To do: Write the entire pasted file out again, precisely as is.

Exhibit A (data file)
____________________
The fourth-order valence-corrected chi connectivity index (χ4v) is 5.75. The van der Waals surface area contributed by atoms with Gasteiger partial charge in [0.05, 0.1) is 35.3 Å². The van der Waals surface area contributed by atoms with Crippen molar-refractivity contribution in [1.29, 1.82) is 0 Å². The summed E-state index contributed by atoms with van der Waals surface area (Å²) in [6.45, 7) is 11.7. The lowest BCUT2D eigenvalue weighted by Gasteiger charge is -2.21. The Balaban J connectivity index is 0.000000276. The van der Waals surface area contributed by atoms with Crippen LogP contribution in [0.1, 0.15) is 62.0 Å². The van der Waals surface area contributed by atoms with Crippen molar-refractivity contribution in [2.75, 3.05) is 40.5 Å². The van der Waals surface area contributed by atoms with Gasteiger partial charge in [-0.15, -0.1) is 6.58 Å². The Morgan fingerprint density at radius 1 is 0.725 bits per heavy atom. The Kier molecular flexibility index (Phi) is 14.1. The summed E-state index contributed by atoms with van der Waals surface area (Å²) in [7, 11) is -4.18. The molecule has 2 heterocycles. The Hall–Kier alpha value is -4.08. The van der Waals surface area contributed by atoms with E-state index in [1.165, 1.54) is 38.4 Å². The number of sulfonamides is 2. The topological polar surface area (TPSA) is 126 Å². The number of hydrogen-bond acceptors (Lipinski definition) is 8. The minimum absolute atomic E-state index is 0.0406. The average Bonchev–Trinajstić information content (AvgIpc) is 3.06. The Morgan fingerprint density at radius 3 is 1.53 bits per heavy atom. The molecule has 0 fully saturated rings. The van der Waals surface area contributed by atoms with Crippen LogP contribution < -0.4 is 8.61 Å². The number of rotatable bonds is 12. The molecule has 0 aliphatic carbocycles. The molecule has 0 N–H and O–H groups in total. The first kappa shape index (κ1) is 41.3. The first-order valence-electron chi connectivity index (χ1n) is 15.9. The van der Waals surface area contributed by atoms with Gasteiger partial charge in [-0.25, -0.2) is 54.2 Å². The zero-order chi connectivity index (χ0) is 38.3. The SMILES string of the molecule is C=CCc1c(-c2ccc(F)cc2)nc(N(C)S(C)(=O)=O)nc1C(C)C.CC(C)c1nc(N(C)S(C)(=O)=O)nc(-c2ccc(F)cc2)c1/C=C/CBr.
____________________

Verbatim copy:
The fourth-order valence-corrected chi connectivity index (χ4v) is 5.75. The van der Waals surface area contributed by atoms with Gasteiger partial charge in [0.05, 0.1) is 35.3 Å². The van der Waals surface area contributed by atoms with Crippen molar-refractivity contribution in [1.29, 1.82) is 0 Å². The summed E-state index contributed by atoms with van der Waals surface area (Å²) in [6.45, 7) is 11.7. The lowest BCUT2D eigenvalue weighted by Gasteiger charge is -2.21. The Balaban J connectivity index is 0.000000276. The van der Waals surface area contributed by atoms with Crippen LogP contribution in [0.1, 0.15) is 62.0 Å². The van der Waals surface area contributed by atoms with Crippen molar-refractivity contribution in [2.75, 3.05) is 40.5 Å². The van der Waals surface area contributed by atoms with Gasteiger partial charge in [-0.15, -0.1) is 6.58 Å². The Morgan fingerprint density at radius 1 is 0.725 bits per heavy atom. The Kier molecular flexibility index (Phi) is 14.1. The summed E-state index contributed by atoms with van der Waals surface area (Å²) in [7, 11) is -4.18. The molecule has 2 heterocycles. The Hall–Kier alpha value is -4.08. The van der Waals surface area contributed by atoms with E-state index in [1.165, 1.54) is 38.4 Å². The number of sulfonamides is 2. The topological polar surface area (TPSA) is 126 Å². The number of hydrogen-bond acceptors (Lipinski definition) is 8. The minimum absolute atomic E-state index is 0.0406. The average Bonchev–Trinajstić information content (AvgIpc) is 3.06. The Morgan fingerprint density at radius 3 is 1.53 bits per heavy atom. The molecule has 0 fully saturated rings. The van der Waals surface area contributed by atoms with Crippen LogP contribution < -0.4 is 8.61 Å². The number of rotatable bonds is 12. The molecule has 0 aliphatic carbocycles. The molecule has 0 N–H and O–H groups in total. The first kappa shape index (κ1) is 41.3. The first-order valence-electron chi connectivity index (χ1n) is 15.9. The van der Waals surface area contributed by atoms with Gasteiger partial charge in [-0.25, -0.2) is 54.2 Å². The zero-order chi connectivity index (χ0) is 38.3. The SMILES string of the molecule is C=CCc1c(-c2ccc(F)cc2)nc(N(C)S(C)(=O)=O)nc1C(C)C.CC(C)c1nc(N(C)S(C)(=O)=O)nc(-c2ccc(F)cc2)c1/C=C/CBr.